Don’t Sit All Day…

A woman sitting in front of a computer with a lower back pain

Sitting all day long is not good for your health.

You already know that physical inactivity leads you to many types of physical problems, including obesity, cardiovascular diseases, hypertension, diabetes, cancer, bone loss etc. One study published in the last year attracted many people’s attention; women who sit for long hours every day have two to three time more of a chance to develop a life threatening blood clot! It is similar to the famous “Economy Class Syndrome.” The blood clots developed in the veins in the legs and then travel to the lungs and clog up the system, which may kill you.

Since many of us spend the majority of the day sitting (at office, during the commute, and at home watching TV,) this could be actually quite a serious problem, especially if you are overweight and have poor circulation. One remedy is, of course, working out. However, it may not be enough.

Even if you are working out 3 times a week, if you sit still the rest of the day, the gym time does not necessarily cancel out the negative effects of the sitting. According to a Finish study, the level of inactivity of the muscles is about the same between people who regularly work out and people who live a sedentary life. It means that even if you are attending a gym several times a week, if you sit still for 10 hours a day, it is still bad for your body. Therefore, you really need to add “regular” physical activities though out the day.

It seems that if you are active throughout the day, even if you sit for a long time every day, the probability of getting blood clots is minimum. According to the same Finish study, if you sit less than 10 hours a week ‘outside of’ the work compared to someone who sits about 40 hours a week, the probability that you may get a blood clot is 25 percent.

So what can we do? Well, we just need to move!

Whenever possible, stand up and walk around, at least once an hour at work and at home. Do some toe raises and stretch your calves.

If you are required to sit for a long time because of the job, the first thing that you can do is to keep a good posture. Keeping a good posture requires many muscles in the body. Whenever you have a chance, tighten up your legd, butts, and abs muscles and then release the tension.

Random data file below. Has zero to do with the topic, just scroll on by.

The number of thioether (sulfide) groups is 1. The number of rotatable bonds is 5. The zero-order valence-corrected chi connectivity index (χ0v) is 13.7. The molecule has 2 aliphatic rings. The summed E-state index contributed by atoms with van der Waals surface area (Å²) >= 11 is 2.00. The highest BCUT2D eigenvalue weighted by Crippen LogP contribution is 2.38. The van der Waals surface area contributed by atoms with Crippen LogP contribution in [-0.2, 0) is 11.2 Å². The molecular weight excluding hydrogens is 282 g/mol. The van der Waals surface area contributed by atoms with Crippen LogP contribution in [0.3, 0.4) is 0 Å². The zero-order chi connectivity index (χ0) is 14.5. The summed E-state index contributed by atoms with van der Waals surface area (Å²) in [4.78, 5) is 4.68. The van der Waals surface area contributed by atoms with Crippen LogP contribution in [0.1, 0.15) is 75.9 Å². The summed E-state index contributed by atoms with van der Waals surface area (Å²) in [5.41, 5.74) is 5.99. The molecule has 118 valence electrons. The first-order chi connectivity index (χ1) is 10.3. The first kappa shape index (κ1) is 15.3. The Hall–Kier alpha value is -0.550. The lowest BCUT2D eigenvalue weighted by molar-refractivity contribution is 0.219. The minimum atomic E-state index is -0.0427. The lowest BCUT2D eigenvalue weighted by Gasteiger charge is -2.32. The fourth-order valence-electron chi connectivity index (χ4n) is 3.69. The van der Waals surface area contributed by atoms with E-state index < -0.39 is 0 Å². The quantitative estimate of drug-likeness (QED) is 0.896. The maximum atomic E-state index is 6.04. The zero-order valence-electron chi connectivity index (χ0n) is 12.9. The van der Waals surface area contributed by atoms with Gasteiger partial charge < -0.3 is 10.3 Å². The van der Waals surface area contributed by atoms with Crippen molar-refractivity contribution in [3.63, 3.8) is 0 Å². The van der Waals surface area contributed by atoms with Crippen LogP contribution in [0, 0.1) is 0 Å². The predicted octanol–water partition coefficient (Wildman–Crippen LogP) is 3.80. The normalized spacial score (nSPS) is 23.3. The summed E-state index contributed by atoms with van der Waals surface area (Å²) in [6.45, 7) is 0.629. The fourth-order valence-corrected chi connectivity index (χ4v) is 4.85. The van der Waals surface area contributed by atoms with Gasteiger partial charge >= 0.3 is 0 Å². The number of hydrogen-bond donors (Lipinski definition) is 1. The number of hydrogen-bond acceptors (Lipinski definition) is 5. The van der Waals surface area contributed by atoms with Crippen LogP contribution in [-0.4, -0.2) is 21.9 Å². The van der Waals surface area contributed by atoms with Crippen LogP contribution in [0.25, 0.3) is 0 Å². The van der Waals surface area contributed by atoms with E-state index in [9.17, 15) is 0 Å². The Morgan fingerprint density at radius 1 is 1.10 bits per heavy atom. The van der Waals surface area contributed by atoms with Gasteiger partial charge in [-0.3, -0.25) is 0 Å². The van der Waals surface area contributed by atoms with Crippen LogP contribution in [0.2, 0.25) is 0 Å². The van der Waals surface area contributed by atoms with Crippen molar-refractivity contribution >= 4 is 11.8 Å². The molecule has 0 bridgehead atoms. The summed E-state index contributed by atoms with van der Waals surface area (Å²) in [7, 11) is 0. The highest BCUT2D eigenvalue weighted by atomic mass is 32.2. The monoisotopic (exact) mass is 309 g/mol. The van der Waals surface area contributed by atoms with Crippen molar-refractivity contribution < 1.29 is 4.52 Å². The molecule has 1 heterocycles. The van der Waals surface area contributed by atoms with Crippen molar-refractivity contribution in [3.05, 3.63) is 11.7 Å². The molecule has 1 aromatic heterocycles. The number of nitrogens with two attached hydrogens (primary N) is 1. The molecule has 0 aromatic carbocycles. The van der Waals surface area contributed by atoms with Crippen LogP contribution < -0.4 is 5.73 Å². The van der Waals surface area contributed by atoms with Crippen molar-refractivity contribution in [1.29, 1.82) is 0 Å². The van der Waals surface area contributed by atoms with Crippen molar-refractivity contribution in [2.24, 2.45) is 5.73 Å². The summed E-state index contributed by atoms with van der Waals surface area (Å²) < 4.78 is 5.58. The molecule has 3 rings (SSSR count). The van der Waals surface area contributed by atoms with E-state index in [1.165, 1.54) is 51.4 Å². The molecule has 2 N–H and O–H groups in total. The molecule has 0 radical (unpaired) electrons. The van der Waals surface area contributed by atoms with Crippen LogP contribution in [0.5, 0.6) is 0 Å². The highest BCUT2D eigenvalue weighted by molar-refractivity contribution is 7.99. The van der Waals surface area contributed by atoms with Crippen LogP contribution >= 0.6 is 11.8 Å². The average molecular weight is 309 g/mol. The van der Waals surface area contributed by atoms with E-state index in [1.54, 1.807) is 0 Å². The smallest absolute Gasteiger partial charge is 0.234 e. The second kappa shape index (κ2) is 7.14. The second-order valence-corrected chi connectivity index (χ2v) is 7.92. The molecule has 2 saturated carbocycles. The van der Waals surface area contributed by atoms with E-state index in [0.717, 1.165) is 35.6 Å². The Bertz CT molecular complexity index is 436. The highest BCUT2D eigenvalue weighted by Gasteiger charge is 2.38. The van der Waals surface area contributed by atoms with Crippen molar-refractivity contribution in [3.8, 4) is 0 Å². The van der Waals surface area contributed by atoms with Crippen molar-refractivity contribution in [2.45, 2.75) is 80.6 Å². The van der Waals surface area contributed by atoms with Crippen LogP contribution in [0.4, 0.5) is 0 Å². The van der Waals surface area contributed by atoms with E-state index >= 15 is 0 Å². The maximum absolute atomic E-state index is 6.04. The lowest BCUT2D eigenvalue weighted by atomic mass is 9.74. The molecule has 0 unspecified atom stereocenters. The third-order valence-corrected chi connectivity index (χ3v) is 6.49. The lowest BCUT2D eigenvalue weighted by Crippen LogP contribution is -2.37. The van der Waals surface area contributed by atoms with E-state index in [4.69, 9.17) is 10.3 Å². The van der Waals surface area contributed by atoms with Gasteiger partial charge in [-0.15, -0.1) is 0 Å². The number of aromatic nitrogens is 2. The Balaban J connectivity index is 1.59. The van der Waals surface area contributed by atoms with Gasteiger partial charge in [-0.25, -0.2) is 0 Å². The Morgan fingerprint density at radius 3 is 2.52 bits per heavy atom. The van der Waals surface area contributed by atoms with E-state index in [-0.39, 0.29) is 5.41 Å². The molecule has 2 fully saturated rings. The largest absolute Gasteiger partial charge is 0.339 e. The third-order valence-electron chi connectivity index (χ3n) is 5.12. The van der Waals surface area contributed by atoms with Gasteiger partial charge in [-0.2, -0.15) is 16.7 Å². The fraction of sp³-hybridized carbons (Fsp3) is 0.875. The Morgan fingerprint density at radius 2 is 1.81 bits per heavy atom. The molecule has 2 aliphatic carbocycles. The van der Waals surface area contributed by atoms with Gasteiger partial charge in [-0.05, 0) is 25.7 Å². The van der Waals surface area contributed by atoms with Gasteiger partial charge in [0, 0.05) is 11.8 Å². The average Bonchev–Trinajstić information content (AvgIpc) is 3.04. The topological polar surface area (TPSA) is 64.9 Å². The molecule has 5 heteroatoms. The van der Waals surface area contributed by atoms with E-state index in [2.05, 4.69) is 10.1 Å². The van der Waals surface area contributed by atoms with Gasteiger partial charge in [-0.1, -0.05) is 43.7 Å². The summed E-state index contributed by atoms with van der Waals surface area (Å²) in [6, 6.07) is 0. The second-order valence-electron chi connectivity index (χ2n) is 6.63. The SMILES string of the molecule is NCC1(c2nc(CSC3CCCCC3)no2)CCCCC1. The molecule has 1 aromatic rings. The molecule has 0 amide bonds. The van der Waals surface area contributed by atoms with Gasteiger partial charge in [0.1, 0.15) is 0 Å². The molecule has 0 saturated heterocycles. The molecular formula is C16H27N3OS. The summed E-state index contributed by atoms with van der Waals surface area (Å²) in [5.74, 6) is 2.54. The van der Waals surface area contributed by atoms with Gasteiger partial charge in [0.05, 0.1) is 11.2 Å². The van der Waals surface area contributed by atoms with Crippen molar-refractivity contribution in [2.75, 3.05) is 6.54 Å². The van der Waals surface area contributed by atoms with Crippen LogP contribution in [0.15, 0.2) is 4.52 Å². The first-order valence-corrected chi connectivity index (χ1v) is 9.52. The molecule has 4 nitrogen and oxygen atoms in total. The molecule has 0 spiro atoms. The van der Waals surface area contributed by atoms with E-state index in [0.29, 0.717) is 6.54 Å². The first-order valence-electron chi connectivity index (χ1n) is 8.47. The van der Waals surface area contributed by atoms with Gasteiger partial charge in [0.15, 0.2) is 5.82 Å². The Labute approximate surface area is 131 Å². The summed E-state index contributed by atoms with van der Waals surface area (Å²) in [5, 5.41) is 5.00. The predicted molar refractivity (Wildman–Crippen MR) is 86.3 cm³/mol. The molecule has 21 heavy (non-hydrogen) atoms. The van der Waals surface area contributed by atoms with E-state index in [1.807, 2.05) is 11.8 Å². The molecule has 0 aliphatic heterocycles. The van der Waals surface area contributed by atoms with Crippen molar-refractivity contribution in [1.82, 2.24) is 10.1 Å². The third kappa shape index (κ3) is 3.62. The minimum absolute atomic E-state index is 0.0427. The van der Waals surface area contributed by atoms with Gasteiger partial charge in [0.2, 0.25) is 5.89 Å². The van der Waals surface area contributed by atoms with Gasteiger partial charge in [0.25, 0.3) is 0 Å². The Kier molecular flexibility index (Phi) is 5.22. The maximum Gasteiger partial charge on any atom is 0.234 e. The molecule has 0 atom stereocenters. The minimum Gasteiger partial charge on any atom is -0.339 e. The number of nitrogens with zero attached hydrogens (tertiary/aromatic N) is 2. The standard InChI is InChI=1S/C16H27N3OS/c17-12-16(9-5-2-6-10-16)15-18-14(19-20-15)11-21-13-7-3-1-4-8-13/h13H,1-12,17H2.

Straighten up the legs under the desk if you can. You can also do toe raises under the desk without getting anyone’s attention. In other words, fidget as often as you can. One study says that people who often fidget can lose 4 to 5 pounds more weight per year compared to people sit still under the same conditions. It is a small energy expenditure per day, but it can accumulate in a long run, and yes, it can prevent blood clots.

If you have your own office, you may want to get a standing desk with a tall stall. It is a great way to add “small” exercises all day long. You need the stall, since it is NOT good for you to stand at the same position all day long either. You need to walk around, and occasionally sit away from the stall to release the pressure from the feet. Especially if you wear high heeled shoes, you need to release the pressure regularly. Otherwise, you will get bunions soon or later.

If you use public transportation, you may want to keep standing rather than taking a seat. Because you need to keep your balance while the vehicle is moving, it is actually quite a good workout. If you drive for commuting, I recommend parking your car slightly farther than you like. Walk 5 to 10 minutes before getting in the car for another one hour drive, as this stimulates your blood flow in your legs.

Every small activity counts, and in the long run, you harvest the benefit of the activities and don’t need to worry about the blood clot. Add as many small “exercises” as you can though out the day. Yes, it is a lifestyle change and it will make you healthier.

Physical inactivity and idiopathic pulmonary embolism in women: prospective study. BMJ, 2011; 343
Exercise for fitness does not decrease the muscular inactivity time during normal daily life. Scandinavian Journal of Medicine & Science in Sports, 2012

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